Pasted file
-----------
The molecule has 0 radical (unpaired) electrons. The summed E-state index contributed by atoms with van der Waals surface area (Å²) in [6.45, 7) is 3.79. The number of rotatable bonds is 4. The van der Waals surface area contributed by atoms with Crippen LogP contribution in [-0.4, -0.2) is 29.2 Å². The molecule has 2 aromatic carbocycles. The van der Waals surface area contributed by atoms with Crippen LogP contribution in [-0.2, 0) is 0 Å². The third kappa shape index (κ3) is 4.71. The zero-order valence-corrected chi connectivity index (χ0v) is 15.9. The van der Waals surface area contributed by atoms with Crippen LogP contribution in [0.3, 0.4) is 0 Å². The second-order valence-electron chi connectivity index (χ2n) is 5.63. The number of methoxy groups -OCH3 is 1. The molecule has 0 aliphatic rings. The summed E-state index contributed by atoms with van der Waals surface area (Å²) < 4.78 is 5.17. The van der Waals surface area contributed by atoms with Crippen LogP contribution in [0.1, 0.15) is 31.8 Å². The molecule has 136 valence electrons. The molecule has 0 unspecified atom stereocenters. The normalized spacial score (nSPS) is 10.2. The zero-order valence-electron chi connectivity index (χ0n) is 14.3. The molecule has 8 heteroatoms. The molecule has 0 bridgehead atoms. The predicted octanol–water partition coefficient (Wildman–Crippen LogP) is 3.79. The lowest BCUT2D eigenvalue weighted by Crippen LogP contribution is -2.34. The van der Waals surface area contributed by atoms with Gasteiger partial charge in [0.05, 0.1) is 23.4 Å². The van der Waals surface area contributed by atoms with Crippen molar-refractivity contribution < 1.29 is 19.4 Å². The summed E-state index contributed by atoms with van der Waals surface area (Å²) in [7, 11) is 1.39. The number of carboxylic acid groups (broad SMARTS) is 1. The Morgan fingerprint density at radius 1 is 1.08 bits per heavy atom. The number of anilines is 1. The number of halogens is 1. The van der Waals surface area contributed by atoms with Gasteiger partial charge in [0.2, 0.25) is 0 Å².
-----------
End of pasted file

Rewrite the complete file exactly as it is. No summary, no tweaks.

The molecule has 0 radical (unpaired) electrons. The summed E-state index contributed by atoms with van der Waals surface area (Å²) in [6.45, 7) is 3.79. The number of rotatable bonds is 4. The van der Waals surface area contributed by atoms with Crippen LogP contribution in [-0.4, -0.2) is 29.2 Å². The molecule has 2 aromatic carbocycles. The van der Waals surface area contributed by atoms with Crippen LogP contribution in [-0.2, 0) is 0 Å². The third kappa shape index (κ3) is 4.71. The zero-order valence-corrected chi connectivity index (χ0v) is 15.9. The van der Waals surface area contributed by atoms with Crippen LogP contribution in [0.3, 0.4) is 0 Å². The second-order valence-electron chi connectivity index (χ2n) is 5.63. The number of methoxy groups -OCH3 is 1. The molecule has 0 aliphatic rings. The summed E-state index contributed by atoms with van der Waals surface area (Å²) < 4.78 is 5.17. The van der Waals surface area contributed by atoms with Crippen LogP contribution in [0.1, 0.15) is 31.8 Å². The molecule has 136 valence electrons. The molecule has 0 unspecified atom stereocenters. The normalized spacial score (nSPS) is 10.2. The zero-order valence-electron chi connectivity index (χ0n) is 14.3. The molecule has 8 heteroatoms. The molecule has 0 bridgehead atoms. The predicted octanol–water partition coefficient (Wildman–Crippen LogP) is 3.79. The lowest BCUT2D eigenvalue weighted by Crippen LogP contribution is -2.34. The van der Waals surface area contributed by atoms with Gasteiger partial charge in [0.05, 0.1) is 23.4 Å². The van der Waals surface area contributed by atoms with Crippen molar-refractivity contribution < 1.29 is 19.4 Å². The summed E-state index contributed by atoms with van der Waals surface area (Å²) in [7, 11) is 1.39. The number of carboxylic acid groups (broad SMARTS) is 1. The Morgan fingerprint density at radius 1 is 1.08 bits per heavy atom. The number of anilines is 1. The number of halogens is 1. The van der Waals surface area contributed by atoms with Gasteiger partial charge in [0.2, 0.25) is 0 Å².